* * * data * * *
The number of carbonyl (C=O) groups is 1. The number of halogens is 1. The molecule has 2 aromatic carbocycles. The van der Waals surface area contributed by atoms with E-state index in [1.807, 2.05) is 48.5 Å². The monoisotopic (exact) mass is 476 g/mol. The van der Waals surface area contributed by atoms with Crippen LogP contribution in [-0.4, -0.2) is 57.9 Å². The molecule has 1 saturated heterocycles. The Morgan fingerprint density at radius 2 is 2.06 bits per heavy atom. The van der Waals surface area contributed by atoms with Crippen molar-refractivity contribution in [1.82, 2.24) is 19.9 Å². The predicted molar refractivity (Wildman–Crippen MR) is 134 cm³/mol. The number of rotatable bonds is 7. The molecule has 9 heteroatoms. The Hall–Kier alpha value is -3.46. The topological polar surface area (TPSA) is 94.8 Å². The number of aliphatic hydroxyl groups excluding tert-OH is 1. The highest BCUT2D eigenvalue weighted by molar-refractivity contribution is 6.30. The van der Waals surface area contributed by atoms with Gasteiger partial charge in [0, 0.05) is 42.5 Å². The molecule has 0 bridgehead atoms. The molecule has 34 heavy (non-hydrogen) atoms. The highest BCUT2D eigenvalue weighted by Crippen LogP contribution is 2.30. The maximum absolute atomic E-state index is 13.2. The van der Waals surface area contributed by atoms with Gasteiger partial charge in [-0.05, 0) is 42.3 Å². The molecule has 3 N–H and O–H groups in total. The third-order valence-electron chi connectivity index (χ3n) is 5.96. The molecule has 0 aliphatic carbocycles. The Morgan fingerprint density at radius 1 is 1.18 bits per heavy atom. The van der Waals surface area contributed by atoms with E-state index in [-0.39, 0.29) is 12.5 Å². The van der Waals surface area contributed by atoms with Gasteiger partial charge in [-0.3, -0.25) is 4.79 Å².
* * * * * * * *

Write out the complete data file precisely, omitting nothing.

The number of carbonyl (C=O) groups is 1. The number of halogens is 1. The molecule has 2 aromatic carbocycles. The van der Waals surface area contributed by atoms with E-state index in [1.807, 2.05) is 48.5 Å². The monoisotopic (exact) mass is 476 g/mol. The van der Waals surface area contributed by atoms with Crippen LogP contribution in [-0.4, -0.2) is 57.9 Å². The molecule has 1 saturated heterocycles. The Morgan fingerprint density at radius 2 is 2.06 bits per heavy atom. The van der Waals surface area contributed by atoms with Crippen molar-refractivity contribution in [1.82, 2.24) is 19.9 Å². The predicted molar refractivity (Wildman–Crippen MR) is 134 cm³/mol. The number of rotatable bonds is 7. The molecule has 9 heteroatoms. The Hall–Kier alpha value is -3.46. The topological polar surface area (TPSA) is 94.8 Å². The number of aliphatic hydroxyl groups excluding tert-OH is 1. The highest BCUT2D eigenvalue weighted by molar-refractivity contribution is 6.30. The van der Waals surface area contributed by atoms with Gasteiger partial charge in [0, 0.05) is 42.5 Å². The molecule has 0 bridgehead atoms. The molecule has 34 heavy (non-hydrogen) atoms. The highest BCUT2D eigenvalue weighted by Crippen LogP contribution is 2.30. The maximum absolute atomic E-state index is 13.2. The van der Waals surface area contributed by atoms with Gasteiger partial charge in [-0.05, 0) is 42.3 Å². The molecule has 3 N–H and O–H groups in total. The third-order valence-electron chi connectivity index (χ3n) is 5.96. The molecule has 0 aliphatic carbocycles. The Morgan fingerprint density at radius 1 is 1.18 bits per heavy atom. The van der Waals surface area contributed by atoms with E-state index in [-0.39, 0.29) is 12.5 Å². The van der Waals surface area contributed by atoms with Gasteiger partial charge in [-0.3, -0.25) is 4.79 Å².